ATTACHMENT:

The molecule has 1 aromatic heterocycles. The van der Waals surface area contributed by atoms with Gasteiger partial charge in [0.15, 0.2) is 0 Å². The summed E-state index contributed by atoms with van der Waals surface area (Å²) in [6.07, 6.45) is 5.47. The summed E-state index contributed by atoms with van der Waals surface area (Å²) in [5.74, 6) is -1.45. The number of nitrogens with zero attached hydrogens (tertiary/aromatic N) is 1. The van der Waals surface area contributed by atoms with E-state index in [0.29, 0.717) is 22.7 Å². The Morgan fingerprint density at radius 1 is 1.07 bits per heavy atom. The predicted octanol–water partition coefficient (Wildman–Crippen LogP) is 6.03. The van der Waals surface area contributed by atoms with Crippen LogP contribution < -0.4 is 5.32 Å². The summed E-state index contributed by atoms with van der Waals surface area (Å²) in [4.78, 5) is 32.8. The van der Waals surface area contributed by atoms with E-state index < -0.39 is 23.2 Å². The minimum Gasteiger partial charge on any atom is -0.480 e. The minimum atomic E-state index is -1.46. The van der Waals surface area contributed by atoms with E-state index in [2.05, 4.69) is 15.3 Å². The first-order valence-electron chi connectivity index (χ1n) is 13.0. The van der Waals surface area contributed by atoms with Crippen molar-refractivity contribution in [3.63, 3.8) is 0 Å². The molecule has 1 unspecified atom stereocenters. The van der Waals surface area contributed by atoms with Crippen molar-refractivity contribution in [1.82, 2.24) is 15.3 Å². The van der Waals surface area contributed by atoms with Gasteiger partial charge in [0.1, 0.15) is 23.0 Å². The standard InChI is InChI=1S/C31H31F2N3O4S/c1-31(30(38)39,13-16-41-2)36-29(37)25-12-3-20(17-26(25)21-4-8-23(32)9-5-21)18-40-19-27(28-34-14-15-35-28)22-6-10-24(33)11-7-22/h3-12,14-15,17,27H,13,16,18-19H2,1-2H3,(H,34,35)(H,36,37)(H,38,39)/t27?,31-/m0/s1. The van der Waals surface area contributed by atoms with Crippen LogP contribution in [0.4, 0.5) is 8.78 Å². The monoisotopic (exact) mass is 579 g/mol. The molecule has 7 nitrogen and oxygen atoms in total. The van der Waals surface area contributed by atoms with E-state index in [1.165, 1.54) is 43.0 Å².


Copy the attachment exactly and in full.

The molecule has 1 aromatic heterocycles. The van der Waals surface area contributed by atoms with Gasteiger partial charge in [0.15, 0.2) is 0 Å². The summed E-state index contributed by atoms with van der Waals surface area (Å²) in [6.07, 6.45) is 5.47. The summed E-state index contributed by atoms with van der Waals surface area (Å²) in [5.74, 6) is -1.45. The number of nitrogens with zero attached hydrogens (tertiary/aromatic N) is 1. The van der Waals surface area contributed by atoms with E-state index in [0.29, 0.717) is 22.7 Å². The Morgan fingerprint density at radius 1 is 1.07 bits per heavy atom. The predicted octanol–water partition coefficient (Wildman–Crippen LogP) is 6.03. The van der Waals surface area contributed by atoms with Crippen LogP contribution < -0.4 is 5.32 Å². The summed E-state index contributed by atoms with van der Waals surface area (Å²) in [4.78, 5) is 32.8. The van der Waals surface area contributed by atoms with E-state index < -0.39 is 23.2 Å². The minimum Gasteiger partial charge on any atom is -0.480 e. The minimum atomic E-state index is -1.46. The van der Waals surface area contributed by atoms with E-state index in [2.05, 4.69) is 15.3 Å². The first-order valence-electron chi connectivity index (χ1n) is 13.0. The van der Waals surface area contributed by atoms with Crippen molar-refractivity contribution in [3.63, 3.8) is 0 Å². The molecule has 1 unspecified atom stereocenters. The van der Waals surface area contributed by atoms with Crippen molar-refractivity contribution in [1.82, 2.24) is 15.3 Å². The van der Waals surface area contributed by atoms with Gasteiger partial charge in [0.1, 0.15) is 23.0 Å². The standard InChI is InChI=1S/C31H31F2N3O4S/c1-31(30(38)39,13-16-41-2)36-29(37)25-12-3-20(17-26(25)21-4-8-23(32)9-5-21)18-40-19-27(28-34-14-15-35-28)22-6-10-24(33)11-7-22/h3-12,14-15,17,27H,13,16,18-19H2,1-2H3,(H,34,35)(H,36,37)(H,38,39)/t27?,31-/m0/s1. The van der Waals surface area contributed by atoms with Crippen LogP contribution in [0.4, 0.5) is 8.78 Å². The monoisotopic (exact) mass is 579 g/mol. The molecule has 7 nitrogen and oxygen atoms in total. The van der Waals surface area contributed by atoms with E-state index in [1.165, 1.54) is 43.0 Å².